Blueprint Medicines announced top-line results from their clinical trial of Ayvakit (avapritinib) in patients with non-advanced systemic mastocytosis (SM) that showed clinically meaningful and highly significant improvements. Blueprint plans to submit a Supplemental New Drug Application to the US Food and Drug Administration (FDA) in Q4 2022, as well as a type II variation marketing authorization application to the European Medicines Agency (EMA) in 2023.
Approval of Ayvakit for non-advanced SM would expand its current indications for advanced SM, which includes aggressive SM, SM with an associated hematological neoplasm and mast cell leukemia, as well as unresectable/metastatic gastrointestinal stromal tumor harboring a PDGFRA exon 18 mutation (including PDGFRA D842V mutations).
What Is Non-Advanced Systemic Mastocytosis?
Systemic mastocytosis (SM), a rare disorder, is an aggressive type of mastocytosis that affects approximately 1 per 10,000 to 20,000 people. In mastocytosis, overreactive mast cells, white blood cells that fight off infections and are involved in allergic reactions, cause a variety of inflammatory symptoms. These can include pruritus (itchy skin), flushing and even anaphylaxis, as well as gastrointestinal problems, osteoporosis and neuropsychiatric symptoms.
SM is caused by mutations to the KIT gene, which encodes CD117, a transmembrane tyrosine kinase that regulates mast cell growth and migration. Activating and inactivating KIT mutations result in increased mast cell signaling, leading to SM. KIT mutations are not inherited but could be present at birth.
An SM diagnosis is determined by the results of blood, bone marrow biopsy and bone density tests. Depending on these findings, patients can be further categorized into different subtypes of the disease, including non-advanced (indolent and smoldering) or advanced SM. Those with more advanced disease have a less favorable prognosis, with a median overall survival of just 3.5 years; however, all types of SM are associated with a poor quality of life.
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What Were the Results from the PIONEER Clinical Trial?
Ayvakit (avapritinib) is a tyrosine kinase inhibitor that selectively targets a specific mutation of the KIT gene called D816V, which causes approximately 95 percent of SM cases. It also inhibits PDGFRA D842 mutants and multiple KIT exon 11, 11/17 and 17 mutants. Ayvakit was previously approved to treat patients with advanced SM, which includes aggressive SM, SM with an associated hematological neoplasm and mast cell leukemia.
The PIONEER trial is a randomized, double-blind, placebo-controlled, registrational study, which included three parts, that evaluated the effects of Ayvakit in patients with non-advanced SM. In the trial, 141 people with indolent SM with moderate-to-severe symptoms were treated with 25 mg of Ayvakit once daily over 24 weeks; 71 patients received placebo. All trial participants also received the best available care.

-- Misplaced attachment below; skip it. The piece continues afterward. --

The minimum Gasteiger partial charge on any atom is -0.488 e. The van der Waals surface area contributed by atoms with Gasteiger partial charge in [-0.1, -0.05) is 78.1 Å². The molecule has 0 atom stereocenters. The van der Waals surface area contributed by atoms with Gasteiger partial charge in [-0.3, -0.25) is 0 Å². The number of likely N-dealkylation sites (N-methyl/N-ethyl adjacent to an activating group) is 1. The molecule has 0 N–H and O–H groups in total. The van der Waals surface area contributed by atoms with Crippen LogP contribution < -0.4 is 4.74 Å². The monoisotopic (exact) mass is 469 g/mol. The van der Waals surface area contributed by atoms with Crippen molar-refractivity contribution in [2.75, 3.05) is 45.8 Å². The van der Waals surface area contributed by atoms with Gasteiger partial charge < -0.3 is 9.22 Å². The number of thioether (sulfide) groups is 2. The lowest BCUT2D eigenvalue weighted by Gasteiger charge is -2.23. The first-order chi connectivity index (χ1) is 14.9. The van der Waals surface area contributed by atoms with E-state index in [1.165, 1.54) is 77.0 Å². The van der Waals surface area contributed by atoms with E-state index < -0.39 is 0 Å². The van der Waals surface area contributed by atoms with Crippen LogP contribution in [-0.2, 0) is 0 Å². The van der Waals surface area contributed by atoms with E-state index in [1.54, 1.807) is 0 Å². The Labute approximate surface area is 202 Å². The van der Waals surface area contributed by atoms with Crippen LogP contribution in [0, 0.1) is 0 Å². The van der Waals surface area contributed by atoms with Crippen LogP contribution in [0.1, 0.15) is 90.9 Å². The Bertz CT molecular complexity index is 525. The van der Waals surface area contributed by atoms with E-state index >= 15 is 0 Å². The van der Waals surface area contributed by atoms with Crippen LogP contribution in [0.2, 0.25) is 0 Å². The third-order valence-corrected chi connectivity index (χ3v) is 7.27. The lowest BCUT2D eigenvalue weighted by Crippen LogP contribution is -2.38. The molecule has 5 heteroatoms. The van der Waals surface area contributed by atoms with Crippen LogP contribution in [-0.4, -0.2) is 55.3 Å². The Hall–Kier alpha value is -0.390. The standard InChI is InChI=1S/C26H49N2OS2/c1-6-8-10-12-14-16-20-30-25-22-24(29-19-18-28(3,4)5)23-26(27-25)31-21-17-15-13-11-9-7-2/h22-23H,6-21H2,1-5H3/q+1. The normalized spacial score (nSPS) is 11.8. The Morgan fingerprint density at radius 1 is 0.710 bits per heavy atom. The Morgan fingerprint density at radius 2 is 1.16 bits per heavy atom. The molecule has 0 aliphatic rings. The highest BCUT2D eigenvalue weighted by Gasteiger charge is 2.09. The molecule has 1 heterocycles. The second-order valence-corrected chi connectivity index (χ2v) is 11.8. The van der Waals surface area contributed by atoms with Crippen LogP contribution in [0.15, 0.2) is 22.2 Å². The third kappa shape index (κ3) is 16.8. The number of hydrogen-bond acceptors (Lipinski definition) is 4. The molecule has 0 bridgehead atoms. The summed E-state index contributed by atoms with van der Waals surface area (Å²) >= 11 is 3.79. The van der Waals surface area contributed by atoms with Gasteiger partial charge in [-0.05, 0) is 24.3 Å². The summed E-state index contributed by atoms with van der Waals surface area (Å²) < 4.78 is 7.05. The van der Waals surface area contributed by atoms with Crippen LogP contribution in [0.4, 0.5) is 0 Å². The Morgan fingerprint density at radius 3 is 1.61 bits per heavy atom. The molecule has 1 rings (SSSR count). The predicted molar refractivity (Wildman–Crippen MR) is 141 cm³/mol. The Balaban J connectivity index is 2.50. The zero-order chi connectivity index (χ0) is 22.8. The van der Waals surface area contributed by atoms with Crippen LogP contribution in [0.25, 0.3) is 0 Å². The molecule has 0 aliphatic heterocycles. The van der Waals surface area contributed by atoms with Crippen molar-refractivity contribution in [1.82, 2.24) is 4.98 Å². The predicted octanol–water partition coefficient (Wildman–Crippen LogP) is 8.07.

Patients treated with Ayvakit experienced a significant reduction in total symptom score at 24 weeks compared to placebo. Ayvakit also significantly improved serological parameters, including significant reduction in mast cell burden and serum tryptase, a mast cell secretion that is a diagnostic indicator of SM. Both primary and secondary endpoints were achieved in the trial.
Ayvakit was well tolerated, with a similar rate of treatment-related adverse events (TEAEs) across both groups of participants with low rates of discontinuation. TEAEs reported included headache (Ayvakit: 7.8 percent; placebo: 9.9 percent), nausea (Ayvakit: 6.4 percent; placebo: 8.5 percent), peripheral edema (Ayvakit: 6.4 percent; placebo: 1.4 percent) and periorbital edema (Ayvakit: 6.4 percent; placebo: 2.8 percent); these occurred in least three patients in either arm and at least five percent of Ayvakit-treated patients.
Blueprint plants to share these data at an upcoming medical conference.
How Might Ayvakit (avapritinib) Help Patients with SM?
Data from the PIONEER trial indicates that Ayvakit may be a safe and effective treatment for both advanced and non-advanced MS, and, if approved, would provide a new therapeutic option to patients with different types of SM.
“Non-advanced systemic mastocytosis is a lifelong disease with severe physical, emotional and social impacts that profoundly reduce patients’ quality of life … The PIONEER clinical trial results offer hope to these patients and help pave the way for new innovation in treatment,” said Lauren Denton, Executive Director of The Mast Cell Disease Society, in a press release.
In addition to avapritinib, there are many other drug candidates, including monoclonal antibodies, peptides and gene therapies, currently in testing for different types of SM.